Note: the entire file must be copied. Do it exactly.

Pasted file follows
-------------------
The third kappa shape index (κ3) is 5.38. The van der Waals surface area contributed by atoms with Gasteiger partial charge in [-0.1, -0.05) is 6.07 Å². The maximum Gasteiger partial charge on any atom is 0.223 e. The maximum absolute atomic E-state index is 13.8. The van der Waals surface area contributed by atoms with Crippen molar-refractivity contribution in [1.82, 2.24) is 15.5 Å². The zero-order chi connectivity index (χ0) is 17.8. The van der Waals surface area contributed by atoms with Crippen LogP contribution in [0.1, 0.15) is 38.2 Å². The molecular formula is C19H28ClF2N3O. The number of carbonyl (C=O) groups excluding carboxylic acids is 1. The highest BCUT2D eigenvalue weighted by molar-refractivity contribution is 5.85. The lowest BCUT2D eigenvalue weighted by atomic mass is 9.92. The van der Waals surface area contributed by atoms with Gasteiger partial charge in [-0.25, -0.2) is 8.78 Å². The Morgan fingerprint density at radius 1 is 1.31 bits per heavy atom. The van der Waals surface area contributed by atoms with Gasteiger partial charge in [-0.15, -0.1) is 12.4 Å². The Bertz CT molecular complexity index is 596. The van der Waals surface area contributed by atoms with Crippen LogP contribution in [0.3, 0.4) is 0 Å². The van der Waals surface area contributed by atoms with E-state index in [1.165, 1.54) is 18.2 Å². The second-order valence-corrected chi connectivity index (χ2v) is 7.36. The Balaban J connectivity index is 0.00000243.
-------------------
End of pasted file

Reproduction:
The third kappa shape index (κ3) is 5.38. The van der Waals surface area contributed by atoms with Gasteiger partial charge in [-0.1, -0.05) is 6.07 Å². The maximum Gasteiger partial charge on any atom is 0.223 e. The maximum absolute atomic E-state index is 13.8. The van der Waals surface area contributed by atoms with Crippen molar-refractivity contribution in [1.82, 2.24) is 15.5 Å². The zero-order chi connectivity index (χ0) is 17.8. The van der Waals surface area contributed by atoms with Crippen LogP contribution in [0.1, 0.15) is 38.2 Å². The molecular formula is C19H28ClF2N3O. The number of carbonyl (C=O) groups excluding carboxylic acids is 1. The highest BCUT2D eigenvalue weighted by molar-refractivity contribution is 5.85. The lowest BCUT2D eigenvalue weighted by atomic mass is 9.92. The van der Waals surface area contributed by atoms with Gasteiger partial charge in [-0.25, -0.2) is 8.78 Å². The Morgan fingerprint density at radius 1 is 1.31 bits per heavy atom. The van der Waals surface area contributed by atoms with Gasteiger partial charge in [-0.15, -0.1) is 12.4 Å². The Bertz CT molecular complexity index is 596. The van der Waals surface area contributed by atoms with Crippen LogP contribution in [0.3, 0.4) is 0 Å². The van der Waals surface area contributed by atoms with E-state index in [1.165, 1.54) is 18.2 Å². The second-order valence-corrected chi connectivity index (χ2v) is 7.36. The Balaban J connectivity index is 0.00000243.